By Kate Kimber and Erika Douglas
The Whatcom County Council formed the Drayton Harbor Shellfish Protection District in 1995 in response to Washington State Department of Health’s closure of shellfish areas due to poor water quality.
The purpose of a shellfish protection district is to develop and implement a strategy to address sources of pollution and restore the area for shellfish harvesting. Potential sources of fecal coliform bacteria include: Animal waste from livestock, domestic pets and wildlife; and human sewage from failing septic systems, leaking sewer lines or cross-connections between sewer and stormwater systems.
2016 proved to be a successful year for the Drayton Harbor Shellfish Protection District. The most notable success happened on December 1, when harvest restrictions were removed on 810 acres of shellfish growing area after 20 years of work by the community.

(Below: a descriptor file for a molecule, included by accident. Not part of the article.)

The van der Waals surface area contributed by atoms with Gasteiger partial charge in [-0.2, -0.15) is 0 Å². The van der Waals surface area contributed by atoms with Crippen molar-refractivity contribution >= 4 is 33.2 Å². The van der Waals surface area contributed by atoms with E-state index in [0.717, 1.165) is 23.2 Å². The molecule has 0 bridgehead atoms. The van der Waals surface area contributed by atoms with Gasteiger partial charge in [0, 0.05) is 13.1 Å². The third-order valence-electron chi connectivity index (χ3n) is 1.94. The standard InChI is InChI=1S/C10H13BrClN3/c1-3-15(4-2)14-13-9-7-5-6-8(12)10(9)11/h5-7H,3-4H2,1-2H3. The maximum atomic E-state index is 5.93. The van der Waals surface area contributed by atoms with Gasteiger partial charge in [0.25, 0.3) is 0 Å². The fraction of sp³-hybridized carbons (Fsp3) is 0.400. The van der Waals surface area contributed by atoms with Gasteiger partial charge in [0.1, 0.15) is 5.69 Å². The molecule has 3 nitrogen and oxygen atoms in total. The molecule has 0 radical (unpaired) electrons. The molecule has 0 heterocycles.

Some of the work completed by the protection district in 2016 included:
Water quality monitoring throughout the watershed and extensive monitoring in three focus areas to assist with source tracking and water quality improvements. Provided information to watershed residents about fecal coliform bacteria sources and ways to fix problems. Improvements in fecal coliform bacteria levels observed.
Joint work by Whatcom County Public Works and the Whatcom Conservation District in focus areas to contact landowners offering technical and financial assistance for small farm practices. Identified and fixed failing septic systems.
Improved water quality data sharing through interactive maps and water quality summaries posted on the web (whatcomcounty.us/2170/Water-Quality-Monitoring-Results). Goals for the protection district in 2017 include improving data sharing between agencies and community members through a new data coordinator position, continued water quality monitoring throughout the watershed, and continued education and outreach. Sustained community engagement in pollution prevention actions is needed to ensure clean water to keep the shellfish beds open and local waterways safe.